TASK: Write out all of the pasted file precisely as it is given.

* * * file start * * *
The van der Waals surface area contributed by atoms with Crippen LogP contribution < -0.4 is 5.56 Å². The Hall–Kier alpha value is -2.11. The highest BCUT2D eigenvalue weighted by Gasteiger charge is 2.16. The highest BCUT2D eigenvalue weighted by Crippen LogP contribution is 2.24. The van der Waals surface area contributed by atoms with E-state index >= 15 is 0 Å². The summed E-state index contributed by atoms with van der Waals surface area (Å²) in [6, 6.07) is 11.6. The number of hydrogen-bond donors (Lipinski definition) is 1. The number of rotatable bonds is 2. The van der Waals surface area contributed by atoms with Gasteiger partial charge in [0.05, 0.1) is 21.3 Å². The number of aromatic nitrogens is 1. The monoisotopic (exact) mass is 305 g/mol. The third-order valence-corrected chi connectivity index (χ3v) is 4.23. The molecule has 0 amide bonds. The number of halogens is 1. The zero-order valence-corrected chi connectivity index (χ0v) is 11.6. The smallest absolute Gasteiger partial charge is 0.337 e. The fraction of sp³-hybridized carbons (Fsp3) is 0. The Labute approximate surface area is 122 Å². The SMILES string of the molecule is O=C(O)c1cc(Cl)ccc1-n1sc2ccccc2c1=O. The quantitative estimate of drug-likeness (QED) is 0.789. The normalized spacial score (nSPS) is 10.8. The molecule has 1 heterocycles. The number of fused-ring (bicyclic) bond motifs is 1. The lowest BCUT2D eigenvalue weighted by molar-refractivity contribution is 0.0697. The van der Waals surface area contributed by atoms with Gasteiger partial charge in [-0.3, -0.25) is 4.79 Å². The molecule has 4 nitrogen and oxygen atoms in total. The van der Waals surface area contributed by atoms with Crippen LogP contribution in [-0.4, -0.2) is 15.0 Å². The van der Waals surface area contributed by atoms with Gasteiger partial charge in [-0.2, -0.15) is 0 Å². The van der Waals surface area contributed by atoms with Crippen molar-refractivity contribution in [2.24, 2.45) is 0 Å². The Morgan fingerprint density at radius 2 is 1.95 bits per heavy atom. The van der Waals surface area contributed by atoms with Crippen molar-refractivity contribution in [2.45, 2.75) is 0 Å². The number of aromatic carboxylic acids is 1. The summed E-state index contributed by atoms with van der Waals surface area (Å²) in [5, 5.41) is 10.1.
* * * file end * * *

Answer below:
The van der Waals surface area contributed by atoms with Crippen LogP contribution < -0.4 is 5.56 Å². The Hall–Kier alpha value is -2.11. The highest BCUT2D eigenvalue weighted by Gasteiger charge is 2.16. The highest BCUT2D eigenvalue weighted by Crippen LogP contribution is 2.24. The van der Waals surface area contributed by atoms with E-state index >= 15 is 0 Å². The summed E-state index contributed by atoms with van der Waals surface area (Å²) in [6, 6.07) is 11.6. The number of hydrogen-bond donors (Lipinski definition) is 1. The number of rotatable bonds is 2. The van der Waals surface area contributed by atoms with Gasteiger partial charge in [0.05, 0.1) is 21.3 Å². The number of aromatic nitrogens is 1. The monoisotopic (exact) mass is 305 g/mol. The third-order valence-corrected chi connectivity index (χ3v) is 4.23. The molecule has 0 amide bonds. The number of halogens is 1. The zero-order valence-corrected chi connectivity index (χ0v) is 11.6. The smallest absolute Gasteiger partial charge is 0.337 e. The fraction of sp³-hybridized carbons (Fsp3) is 0. The Labute approximate surface area is 122 Å². The SMILES string of the molecule is O=C(O)c1cc(Cl)ccc1-n1sc2ccccc2c1=O. The quantitative estimate of drug-likeness (QED) is 0.789. The normalized spacial score (nSPS) is 10.8. The molecule has 1 heterocycles. The number of fused-ring (bicyclic) bond motifs is 1. The lowest BCUT2D eigenvalue weighted by molar-refractivity contribution is 0.0697. The van der Waals surface area contributed by atoms with Gasteiger partial charge in [-0.3, -0.25) is 4.79 Å². The molecule has 4 nitrogen and oxygen atoms in total. The van der Waals surface area contributed by atoms with Crippen LogP contribution in [-0.4, -0.2) is 15.0 Å². The van der Waals surface area contributed by atoms with Gasteiger partial charge in [-0.2, -0.15) is 0 Å². The van der Waals surface area contributed by atoms with Crippen molar-refractivity contribution in [2.24, 2.45) is 0 Å². The Morgan fingerprint density at radius 2 is 1.95 bits per heavy atom. The van der Waals surface area contributed by atoms with Crippen molar-refractivity contribution in [2.45, 2.75) is 0 Å². The number of aromatic carboxylic acids is 1. The summed E-state index contributed by atoms with van der Waals surface area (Å²) in [5, 5.41) is 10.1.